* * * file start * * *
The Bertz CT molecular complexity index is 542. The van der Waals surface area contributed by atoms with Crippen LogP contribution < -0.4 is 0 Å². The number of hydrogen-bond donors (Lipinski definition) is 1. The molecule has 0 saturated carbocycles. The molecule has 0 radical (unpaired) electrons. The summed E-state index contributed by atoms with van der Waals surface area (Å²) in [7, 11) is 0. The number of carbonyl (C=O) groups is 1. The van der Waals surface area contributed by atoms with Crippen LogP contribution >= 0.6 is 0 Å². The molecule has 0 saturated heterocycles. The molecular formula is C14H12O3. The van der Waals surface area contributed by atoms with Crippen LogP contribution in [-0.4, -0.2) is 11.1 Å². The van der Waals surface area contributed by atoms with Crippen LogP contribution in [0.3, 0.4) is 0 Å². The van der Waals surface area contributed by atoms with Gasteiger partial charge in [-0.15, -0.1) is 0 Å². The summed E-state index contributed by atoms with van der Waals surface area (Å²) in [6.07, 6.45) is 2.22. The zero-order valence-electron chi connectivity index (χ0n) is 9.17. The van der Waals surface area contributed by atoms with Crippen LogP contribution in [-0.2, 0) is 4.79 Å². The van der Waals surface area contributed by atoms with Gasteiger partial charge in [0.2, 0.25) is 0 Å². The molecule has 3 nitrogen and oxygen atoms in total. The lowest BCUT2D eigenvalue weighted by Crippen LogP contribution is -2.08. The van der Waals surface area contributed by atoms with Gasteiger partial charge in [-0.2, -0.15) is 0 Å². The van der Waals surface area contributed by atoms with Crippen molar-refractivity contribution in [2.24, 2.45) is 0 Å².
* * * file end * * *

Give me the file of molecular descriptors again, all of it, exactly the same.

The Bertz CT molecular complexity index is 542. The van der Waals surface area contributed by atoms with Crippen LogP contribution < -0.4 is 0 Å². The number of hydrogen-bond donors (Lipinski definition) is 1. The molecule has 0 saturated carbocycles. The molecule has 0 radical (unpaired) electrons. The summed E-state index contributed by atoms with van der Waals surface area (Å²) in [7, 11) is 0. The number of carbonyl (C=O) groups is 1. The van der Waals surface area contributed by atoms with Crippen LogP contribution >= 0.6 is 0 Å². The molecule has 0 saturated heterocycles. The molecular formula is C14H12O3. The van der Waals surface area contributed by atoms with Crippen LogP contribution in [-0.4, -0.2) is 11.1 Å². The van der Waals surface area contributed by atoms with Crippen LogP contribution in [0.3, 0.4) is 0 Å². The van der Waals surface area contributed by atoms with Gasteiger partial charge in [-0.15, -0.1) is 0 Å². The summed E-state index contributed by atoms with van der Waals surface area (Å²) in [6.07, 6.45) is 2.22. The zero-order valence-electron chi connectivity index (χ0n) is 9.17. The van der Waals surface area contributed by atoms with Crippen LogP contribution in [-0.2, 0) is 4.79 Å². The van der Waals surface area contributed by atoms with Gasteiger partial charge in [0.2, 0.25) is 0 Å². The molecule has 3 nitrogen and oxygen atoms in total. The lowest BCUT2D eigenvalue weighted by Crippen LogP contribution is -2.08. The van der Waals surface area contributed by atoms with Gasteiger partial charge in [-0.2, -0.15) is 0 Å². The van der Waals surface area contributed by atoms with Crippen molar-refractivity contribution in [2.24, 2.45) is 0 Å².